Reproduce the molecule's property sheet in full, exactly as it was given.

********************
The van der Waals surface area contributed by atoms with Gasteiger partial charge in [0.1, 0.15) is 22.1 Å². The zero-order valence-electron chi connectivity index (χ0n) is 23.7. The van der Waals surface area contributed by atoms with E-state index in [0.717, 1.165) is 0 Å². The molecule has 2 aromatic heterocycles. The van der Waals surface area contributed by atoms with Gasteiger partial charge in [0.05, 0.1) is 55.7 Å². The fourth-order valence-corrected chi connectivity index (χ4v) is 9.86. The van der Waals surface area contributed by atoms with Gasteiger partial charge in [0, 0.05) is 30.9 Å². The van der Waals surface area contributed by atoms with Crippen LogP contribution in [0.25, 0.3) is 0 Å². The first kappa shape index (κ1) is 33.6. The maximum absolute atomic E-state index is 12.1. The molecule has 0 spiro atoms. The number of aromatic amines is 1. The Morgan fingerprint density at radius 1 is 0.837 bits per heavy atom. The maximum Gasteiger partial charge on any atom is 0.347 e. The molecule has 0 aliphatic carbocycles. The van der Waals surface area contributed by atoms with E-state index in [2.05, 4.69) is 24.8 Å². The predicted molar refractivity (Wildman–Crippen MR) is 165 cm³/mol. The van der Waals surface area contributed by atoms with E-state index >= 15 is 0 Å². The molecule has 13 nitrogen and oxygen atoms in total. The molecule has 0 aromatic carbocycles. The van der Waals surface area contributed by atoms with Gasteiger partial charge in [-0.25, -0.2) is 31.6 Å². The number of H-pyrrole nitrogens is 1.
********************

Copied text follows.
The van der Waals surface area contributed by atoms with Gasteiger partial charge in [0.1, 0.15) is 22.1 Å². The zero-order valence-electron chi connectivity index (χ0n) is 23.7. The van der Waals surface area contributed by atoms with E-state index in [0.717, 1.165) is 0 Å². The molecule has 2 aromatic heterocycles. The van der Waals surface area contributed by atoms with Gasteiger partial charge in [0.05, 0.1) is 55.7 Å². The fourth-order valence-corrected chi connectivity index (χ4v) is 9.86. The van der Waals surface area contributed by atoms with Gasteiger partial charge in [0, 0.05) is 30.9 Å². The van der Waals surface area contributed by atoms with Crippen LogP contribution in [0.25, 0.3) is 0 Å². The first kappa shape index (κ1) is 33.6. The maximum absolute atomic E-state index is 12.1. The molecule has 0 spiro atoms. The number of aromatic amines is 1. The Morgan fingerprint density at radius 1 is 0.837 bits per heavy atom. The maximum Gasteiger partial charge on any atom is 0.347 e. The molecule has 0 aliphatic carbocycles. The van der Waals surface area contributed by atoms with E-state index in [2.05, 4.69) is 24.8 Å². The predicted molar refractivity (Wildman–Crippen MR) is 165 cm³/mol. The van der Waals surface area contributed by atoms with E-state index >= 15 is 0 Å². The molecule has 13 nitrogen and oxygen atoms in total. The molecule has 0 aromatic carbocycles. The van der Waals surface area contributed by atoms with Gasteiger partial charge in [-0.25, -0.2) is 31.6 Å². The number of H-pyrrole nitrogens is 1.